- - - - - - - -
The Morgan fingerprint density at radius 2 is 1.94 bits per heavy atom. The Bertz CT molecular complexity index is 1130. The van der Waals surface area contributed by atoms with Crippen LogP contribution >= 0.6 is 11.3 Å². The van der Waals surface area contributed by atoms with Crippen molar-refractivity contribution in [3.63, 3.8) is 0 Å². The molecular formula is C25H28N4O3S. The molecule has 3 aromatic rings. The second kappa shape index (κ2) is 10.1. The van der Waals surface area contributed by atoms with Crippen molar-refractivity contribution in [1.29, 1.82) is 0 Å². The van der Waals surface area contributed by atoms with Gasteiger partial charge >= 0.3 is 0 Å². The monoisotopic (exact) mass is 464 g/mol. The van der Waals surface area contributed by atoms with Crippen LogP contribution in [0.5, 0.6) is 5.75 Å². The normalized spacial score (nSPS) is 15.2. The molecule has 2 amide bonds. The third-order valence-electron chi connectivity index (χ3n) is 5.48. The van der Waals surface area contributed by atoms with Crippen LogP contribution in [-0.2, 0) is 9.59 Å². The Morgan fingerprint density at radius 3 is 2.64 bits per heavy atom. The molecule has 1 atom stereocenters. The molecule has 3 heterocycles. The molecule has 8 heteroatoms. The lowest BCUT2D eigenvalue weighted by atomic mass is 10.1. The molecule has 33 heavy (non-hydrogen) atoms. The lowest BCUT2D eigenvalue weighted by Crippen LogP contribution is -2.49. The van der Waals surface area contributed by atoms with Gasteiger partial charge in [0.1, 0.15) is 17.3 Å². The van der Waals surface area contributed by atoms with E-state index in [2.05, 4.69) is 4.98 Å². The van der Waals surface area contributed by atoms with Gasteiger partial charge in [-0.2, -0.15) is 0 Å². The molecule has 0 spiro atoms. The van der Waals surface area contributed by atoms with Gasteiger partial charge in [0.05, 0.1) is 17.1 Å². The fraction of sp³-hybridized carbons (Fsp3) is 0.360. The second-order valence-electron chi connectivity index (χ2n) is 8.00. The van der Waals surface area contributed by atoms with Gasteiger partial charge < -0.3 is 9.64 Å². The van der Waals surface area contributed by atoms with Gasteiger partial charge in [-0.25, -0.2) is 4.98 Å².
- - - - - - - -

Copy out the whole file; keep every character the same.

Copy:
The Morgan fingerprint density at radius 2 is 1.94 bits per heavy atom. The Bertz CT molecular complexity index is 1130. The van der Waals surface area contributed by atoms with Crippen LogP contribution >= 0.6 is 11.3 Å². The van der Waals surface area contributed by atoms with Crippen molar-refractivity contribution in [3.63, 3.8) is 0 Å². The molecular formula is C25H28N4O3S. The molecule has 3 aromatic rings. The second kappa shape index (κ2) is 10.1. The van der Waals surface area contributed by atoms with Crippen molar-refractivity contribution in [1.29, 1.82) is 0 Å². The van der Waals surface area contributed by atoms with Gasteiger partial charge >= 0.3 is 0 Å². The monoisotopic (exact) mass is 464 g/mol. The van der Waals surface area contributed by atoms with Crippen LogP contribution in [0.5, 0.6) is 5.75 Å². The normalized spacial score (nSPS) is 15.2. The molecule has 2 amide bonds. The third-order valence-electron chi connectivity index (χ3n) is 5.48. The van der Waals surface area contributed by atoms with Crippen LogP contribution in [-0.2, 0) is 9.59 Å². The Morgan fingerprint density at radius 3 is 2.64 bits per heavy atom. The molecule has 1 atom stereocenters. The molecule has 3 heterocycles. The molecule has 8 heteroatoms. The lowest BCUT2D eigenvalue weighted by atomic mass is 10.1. The molecule has 33 heavy (non-hydrogen) atoms. The lowest BCUT2D eigenvalue weighted by Crippen LogP contribution is -2.49. The van der Waals surface area contributed by atoms with Gasteiger partial charge in [0.1, 0.15) is 17.3 Å². The van der Waals surface area contributed by atoms with E-state index in [2.05, 4.69) is 4.98 Å². The van der Waals surface area contributed by atoms with Gasteiger partial charge in [-0.2, -0.15) is 0 Å². The molecule has 0 spiro atoms. The van der Waals surface area contributed by atoms with Gasteiger partial charge in [0.05, 0.1) is 17.1 Å². The fraction of sp³-hybridized carbons (Fsp3) is 0.360. The second-order valence-electron chi connectivity index (χ2n) is 8.00. The van der Waals surface area contributed by atoms with Gasteiger partial charge < -0.3 is 9.64 Å². The van der Waals surface area contributed by atoms with Gasteiger partial charge in [-0.25, -0.2) is 4.98 Å².